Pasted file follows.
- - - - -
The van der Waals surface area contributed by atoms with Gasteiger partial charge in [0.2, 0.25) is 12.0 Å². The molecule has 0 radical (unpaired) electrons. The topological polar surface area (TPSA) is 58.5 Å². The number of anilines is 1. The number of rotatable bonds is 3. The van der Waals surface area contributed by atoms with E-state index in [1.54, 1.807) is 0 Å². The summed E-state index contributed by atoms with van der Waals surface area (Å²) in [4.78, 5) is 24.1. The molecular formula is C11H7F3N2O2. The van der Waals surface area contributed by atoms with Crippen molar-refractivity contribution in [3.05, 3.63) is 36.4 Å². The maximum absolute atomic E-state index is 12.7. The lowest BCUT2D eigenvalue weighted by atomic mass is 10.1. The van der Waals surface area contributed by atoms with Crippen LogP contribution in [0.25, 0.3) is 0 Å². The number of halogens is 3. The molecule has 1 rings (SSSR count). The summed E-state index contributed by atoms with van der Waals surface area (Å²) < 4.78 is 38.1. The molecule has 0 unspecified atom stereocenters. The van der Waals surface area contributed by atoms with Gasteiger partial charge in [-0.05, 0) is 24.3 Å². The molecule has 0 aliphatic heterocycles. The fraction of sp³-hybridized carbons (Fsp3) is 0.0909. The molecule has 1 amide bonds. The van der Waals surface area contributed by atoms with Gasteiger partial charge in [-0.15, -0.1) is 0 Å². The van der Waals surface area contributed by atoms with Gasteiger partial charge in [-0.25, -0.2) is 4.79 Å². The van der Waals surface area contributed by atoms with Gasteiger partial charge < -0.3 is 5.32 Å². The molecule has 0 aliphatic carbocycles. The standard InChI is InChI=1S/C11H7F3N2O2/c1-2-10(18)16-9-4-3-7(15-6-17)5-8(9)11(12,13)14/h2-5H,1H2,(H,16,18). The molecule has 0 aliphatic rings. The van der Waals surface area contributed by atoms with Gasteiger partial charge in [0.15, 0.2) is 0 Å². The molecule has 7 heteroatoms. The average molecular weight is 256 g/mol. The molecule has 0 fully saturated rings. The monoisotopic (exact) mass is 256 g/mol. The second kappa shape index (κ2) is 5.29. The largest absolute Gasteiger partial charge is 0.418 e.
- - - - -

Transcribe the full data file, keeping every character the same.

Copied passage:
The van der Waals surface area contributed by atoms with Gasteiger partial charge in [0.2, 0.25) is 12.0 Å². The molecule has 0 radical (unpaired) electrons. The topological polar surface area (TPSA) is 58.5 Å². The number of anilines is 1. The number of rotatable bonds is 3. The van der Waals surface area contributed by atoms with E-state index in [1.54, 1.807) is 0 Å². The summed E-state index contributed by atoms with van der Waals surface area (Å²) in [4.78, 5) is 24.1. The molecular formula is C11H7F3N2O2. The van der Waals surface area contributed by atoms with Crippen molar-refractivity contribution in [3.05, 3.63) is 36.4 Å². The maximum absolute atomic E-state index is 12.7. The lowest BCUT2D eigenvalue weighted by atomic mass is 10.1. The van der Waals surface area contributed by atoms with Crippen LogP contribution in [0.25, 0.3) is 0 Å². The number of halogens is 3. The molecule has 1 rings (SSSR count). The summed E-state index contributed by atoms with van der Waals surface area (Å²) < 4.78 is 38.1. The molecule has 0 unspecified atom stereocenters. The van der Waals surface area contributed by atoms with Gasteiger partial charge in [-0.05, 0) is 24.3 Å². The molecule has 0 aliphatic heterocycles. The fraction of sp³-hybridized carbons (Fsp3) is 0.0909. The molecule has 1 amide bonds. The van der Waals surface area contributed by atoms with Gasteiger partial charge in [-0.15, -0.1) is 0 Å². The van der Waals surface area contributed by atoms with Gasteiger partial charge in [-0.25, -0.2) is 4.79 Å². The van der Waals surface area contributed by atoms with Gasteiger partial charge < -0.3 is 5.32 Å². The molecule has 0 aliphatic carbocycles. The standard InChI is InChI=1S/C11H7F3N2O2/c1-2-10(18)16-9-4-3-7(15-6-17)5-8(9)11(12,13)14/h2-5H,1H2,(H,16,18). The molecule has 0 aliphatic rings. The van der Waals surface area contributed by atoms with Gasteiger partial charge in [0.15, 0.2) is 0 Å². The molecule has 7 heteroatoms. The average molecular weight is 256 g/mol. The molecule has 0 fully saturated rings. The monoisotopic (exact) mass is 256 g/mol. The second kappa shape index (κ2) is 5.29. The largest absolute Gasteiger partial charge is 0.418 e.